Whose Democracy Is It?
A Public Radio Collaboration Examining Democracy in America
Listen to Peter Overby's report.
Retired Gen. Wesley Clark, one of nine Democratic presidential hopefuls, is among the latest candidates for office to run as a "political outsider."
Photo: Americans for Clark
Mark Hanna, a wealthy Ohio businessman, played a key role in President William McKinley's 1896 election. Hanna raised a record amount of money for McKinley's presidential campaign, largely through his ties with business leaders.
Credit: Library of Congress
President Theodore Roosevelt on the campaign trail. When it was revealed that railroad and oil companies provided 75 percent of Roosevelt's campaign funds during the 1904 presidential election, the voter backlash prompted Congress to pass the first major campaign-finance reform law, the Tillman Act of 1907. The law banned corporate donations to federal candidates.
Photo: Library of Congress
November 2003 -- From Nov. 3 through Nov. 6, NPR will join a coalition of public radio stations and independent producers around the country crafting programming that examines the health of democracy in America. From the history of campaign finance to political traditions among Native Americans, the project takes a broad look at democracy in its many incarnations.
The goal is to stimulate a national conversation on the state and direction of democracy in America and what it means to be a citizen. Explore NPR's coverage, join an online discussion and get reading suggestions from our "democracy library."
NPR Stories for the Project:
Monday, Nov. 3
From former pro wrestler Jesse Ventura to general-turned-presidential hopeful Wesley Clark, a number of politicians have made bids for public office by running as government outsiders. NPR's Mara Liasson looks at the 'outsider' phenomenon and examines how it affects voters' views on government and democracy.
Tuesday, Nov. 4
Big Money and Politics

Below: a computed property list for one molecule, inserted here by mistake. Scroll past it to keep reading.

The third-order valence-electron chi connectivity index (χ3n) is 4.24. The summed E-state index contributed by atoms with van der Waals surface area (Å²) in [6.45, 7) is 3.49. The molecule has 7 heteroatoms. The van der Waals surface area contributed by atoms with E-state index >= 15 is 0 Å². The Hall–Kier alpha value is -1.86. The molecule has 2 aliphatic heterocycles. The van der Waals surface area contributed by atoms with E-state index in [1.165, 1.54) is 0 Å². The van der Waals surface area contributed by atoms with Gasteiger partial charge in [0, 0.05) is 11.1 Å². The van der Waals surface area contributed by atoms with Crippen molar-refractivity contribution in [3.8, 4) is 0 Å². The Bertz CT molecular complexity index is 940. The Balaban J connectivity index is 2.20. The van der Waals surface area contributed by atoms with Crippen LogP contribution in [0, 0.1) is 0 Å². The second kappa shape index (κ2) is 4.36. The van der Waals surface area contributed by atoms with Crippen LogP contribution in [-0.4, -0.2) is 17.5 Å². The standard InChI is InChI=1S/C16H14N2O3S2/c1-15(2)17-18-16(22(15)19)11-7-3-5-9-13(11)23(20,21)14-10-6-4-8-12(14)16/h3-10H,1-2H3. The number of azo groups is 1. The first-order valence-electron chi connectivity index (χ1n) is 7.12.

Advocates of campaign-finance reform argue that major political contributors exercise undue influence over lawmakers. But the influence of money on U.S. politics is nothing new. Large contributions from big-business interests played a critical role in the 1896 election of President William McKinley. And a campaign finance scandal involving President Theodore Roosevelt led to the first major curb on corporate contributions, the 1907 Tillman Act. NPR's Peter Overby reports.
Tuesday, Nov. 4
The Library of Democracy
An educated citizenry is said to be the backbone of any healthy democracy. But what exactly should those citizens be reading? On Talk of the Nation, host Neal Conan and guests discuss books that belong in the "Library of Democracy." Browse our suggested reading list.
Wednesday, Nov. 5
Voter Turnout, or Lack Thereof
As voting rights have expanded, the percentage of eligible people who actually vote has declined. NPR's Linda Wertheimer looks at the reasons behind low voter turnout.
Thursday, Nov. 6
The Booming Line-Standing Business
One example of money's crucial role in Washington can be seen outside any important congressional hearing: paid line-standers, who often wait overnight to get seats for those lobbyists who can afford their services. It's a regular business, with wranglers who hire and supervise standers -- and provide them with a regular paycheck. NPR's Peter Overby reports.
Stories by Other Collaboration Contributors:
From PeaceTalks in Philadelphia, PA
The Native Americans of the Lenape Nation have inhabited Pennsylvania for well over 1,000 years. Yet, the state has never formally acknowledged their existence, despite evidence that Native American traditions may have influenced the creators of our own Constitution. Hear who's fighting for them and why. Blair Brown narrates.
Does Your Vote Count?
From WAMU in Washington, D.C.
Voting is the central expression of our democracy, but does your vote really count? NPR's Diane Rehm Show takes a look at the accuracy and integrity of our voting system.
The Best Democracy Money Can Buy
From Minnesota Public Radio
There are at least 40 millionaires in the U.S. Senate. That number is expected to rise, as political parties recruit wealthy candidates willing to spend their own money to run for office. "Self-financed" candidates say they're more independent of special interests. But critics worry the trend will put public office out of reach for average Americans.
More Stories from Collaboration Contributors
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'Talk of the Nation': Recall and Democracy
The 2004 Democratic Presidential Candidates
Fundraising and the 2004 Presidential Candidates
Howard Dean's Online Fundraising
Overlooked Groups in U.S. Political Surveys
Promises, Pitfalls of Computer-Based Voting
Voter Turnout During the 2000 National Elections
Pros and Cons of the Electoral College
NPR Coverage of the 2000 Election: Campaign Finance
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